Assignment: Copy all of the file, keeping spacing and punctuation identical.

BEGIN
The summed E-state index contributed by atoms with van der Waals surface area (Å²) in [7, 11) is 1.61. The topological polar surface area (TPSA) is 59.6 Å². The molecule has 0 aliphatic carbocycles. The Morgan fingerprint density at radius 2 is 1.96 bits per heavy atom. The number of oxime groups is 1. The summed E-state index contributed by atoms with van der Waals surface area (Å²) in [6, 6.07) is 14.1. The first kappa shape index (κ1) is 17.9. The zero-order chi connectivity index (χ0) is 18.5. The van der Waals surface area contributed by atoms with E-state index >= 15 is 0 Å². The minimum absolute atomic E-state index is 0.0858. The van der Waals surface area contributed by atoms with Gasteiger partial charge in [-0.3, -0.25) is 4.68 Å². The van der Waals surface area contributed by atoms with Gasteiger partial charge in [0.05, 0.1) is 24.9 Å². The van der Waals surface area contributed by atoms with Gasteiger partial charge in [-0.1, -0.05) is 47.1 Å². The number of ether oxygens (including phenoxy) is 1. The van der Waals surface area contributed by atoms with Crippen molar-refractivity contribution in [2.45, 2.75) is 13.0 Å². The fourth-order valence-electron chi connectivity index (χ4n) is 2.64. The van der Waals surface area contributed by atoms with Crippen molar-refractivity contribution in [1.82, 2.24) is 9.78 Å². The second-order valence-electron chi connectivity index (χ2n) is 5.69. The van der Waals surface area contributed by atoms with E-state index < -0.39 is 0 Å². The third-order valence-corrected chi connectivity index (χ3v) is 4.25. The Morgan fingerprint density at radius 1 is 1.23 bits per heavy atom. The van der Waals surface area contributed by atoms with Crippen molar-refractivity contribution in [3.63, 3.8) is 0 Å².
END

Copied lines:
The summed E-state index contributed by atoms with van der Waals surface area (Å²) in [7, 11) is 1.61. The topological polar surface area (TPSA) is 59.6 Å². The molecule has 0 aliphatic carbocycles. The Morgan fingerprint density at radius 2 is 1.96 bits per heavy atom. The number of oxime groups is 1. The summed E-state index contributed by atoms with van der Waals surface area (Å²) in [6, 6.07) is 14.1. The first kappa shape index (κ1) is 17.9. The zero-order chi connectivity index (χ0) is 18.5. The van der Waals surface area contributed by atoms with E-state index >= 15 is 0 Å². The minimum absolute atomic E-state index is 0.0858. The van der Waals surface area contributed by atoms with Gasteiger partial charge in [-0.3, -0.25) is 4.68 Å². The van der Waals surface area contributed by atoms with Gasteiger partial charge in [0.05, 0.1) is 24.9 Å². The van der Waals surface area contributed by atoms with Gasteiger partial charge in [-0.1, -0.05) is 47.1 Å². The number of ether oxygens (including phenoxy) is 1. The van der Waals surface area contributed by atoms with Crippen molar-refractivity contribution in [2.45, 2.75) is 13.0 Å². The fourth-order valence-electron chi connectivity index (χ4n) is 2.64. The van der Waals surface area contributed by atoms with Crippen molar-refractivity contribution in [1.82, 2.24) is 9.78 Å². The second-order valence-electron chi connectivity index (χ2n) is 5.69. The van der Waals surface area contributed by atoms with E-state index < -0.39 is 0 Å². The third-order valence-corrected chi connectivity index (χ3v) is 4.25. The Morgan fingerprint density at radius 1 is 1.23 bits per heavy atom. The van der Waals surface area contributed by atoms with Crippen molar-refractivity contribution in [3.63, 3.8) is 0 Å².